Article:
Archbishop on marriage debate: ‘Love is the answer. But love in the truth.’
WASHINGTON, D.C. -- Archbishop Salvatore Cordileone of San Francisco told several thousand attendees at the March for Marriage in Washington, D.C. Thursday to rely on love as they fight for marriage.
"The truth is that every child comes from a mother and a father, and to deliberately deprive a child of knowing and being loved by his or her mother and father is an outright injustice."
The “foundational truth” that marriage "unites children to the mothers and fathers who bring them into the world" must be "proclaim[ed] with love," he said. Love should be shown to all, "especially...those who disagree with us on this issue, and most of all, for those who are hostile toward us,” he added.
"Love is the answer. But love in the truth," the archbishop said. "The truth is that every child comes from a mother and a father, and to deliberately deprive a child of knowing and being loved by his or her mother and father is an outright injustice."
"That is our very nature, and no law can change it," he continued. "Those with temporal power over us might choose to change the definition of marriage in the law even against all that we have accomplished through very generous participation in the democratic process, but our nature does not change. If the law does not correspond to our nature, such that there is a conflict between the law and nature, guess which will prevail? And people will figure it out."
Speaking with LifeSiteNews after his speech, Cordileone said, "In nature, a child comes from the union of a man and a woman. So if we care about what's best for the child, we should do everything we can to allow that to happen in our society."
"Life, love, marriage -- they all go together,” he added.
When asked about the letter he received from numerous politicians asking him to not attend the March, Cordileone -- who wrote a rebuttal to his critics -- said he thinks that while it’s "appropriate for [critics] to take a public stand -- they're public leaders,” he believes "it would have been more appropriate to send me a private letter."
In his address at the March, the archbishop cautioned activists "not to paint our opponents on this issue with broad strokes. There is a tendency in our culture to do this to groups of people the powerful don’t know and think they don’t like. We must not do that."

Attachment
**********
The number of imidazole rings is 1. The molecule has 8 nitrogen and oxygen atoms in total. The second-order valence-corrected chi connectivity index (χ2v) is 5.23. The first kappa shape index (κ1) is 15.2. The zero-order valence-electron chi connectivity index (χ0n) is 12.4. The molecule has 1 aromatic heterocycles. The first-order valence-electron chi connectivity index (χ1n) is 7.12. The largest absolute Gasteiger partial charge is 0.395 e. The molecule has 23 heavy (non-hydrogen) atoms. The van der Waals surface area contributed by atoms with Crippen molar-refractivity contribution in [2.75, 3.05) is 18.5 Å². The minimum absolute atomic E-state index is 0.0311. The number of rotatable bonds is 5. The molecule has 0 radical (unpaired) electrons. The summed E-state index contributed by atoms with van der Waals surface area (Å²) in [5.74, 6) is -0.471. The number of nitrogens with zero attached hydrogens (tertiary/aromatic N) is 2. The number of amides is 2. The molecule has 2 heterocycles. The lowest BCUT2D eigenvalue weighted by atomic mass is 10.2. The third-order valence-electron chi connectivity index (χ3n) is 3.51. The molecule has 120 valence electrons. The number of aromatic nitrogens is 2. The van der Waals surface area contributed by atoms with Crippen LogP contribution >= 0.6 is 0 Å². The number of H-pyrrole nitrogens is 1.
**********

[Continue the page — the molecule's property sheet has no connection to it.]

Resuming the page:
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"We must recognize that there are people on the other side of this debate who are of good will and are sincerely trying to promote what they think is right and fair. It is misdirected good will. But even those from whom we suffer retribution – and I know some of you have suffered in very serious ways because of your stand for marriage – still, we must love them," said Cordileone. “That is what our ancestors in faith did, and we must, too."
The archbishop said the pro-marriage movement should take hope from the pro-life movement's recent successes. "Back in the early 1970’s, just before the Court issued its infamous Roe vs. Wade ruling, public support for abortion was growing rapidly," he said. "And as with marriage redefinition today, a generation gap opened up in the polls, leading many to predict that opposition to abortion would literally die off. That was the future; before long, it would not even be an issue."
"Instead, something unexpected happened. A relatively small band of faithful believers held the line on the sanctity of human life in the womb, and today, two generations later, the pro-life movement is flourishing like never before. We now have the most pro-life generation of young adults since the infamous Roe decision."
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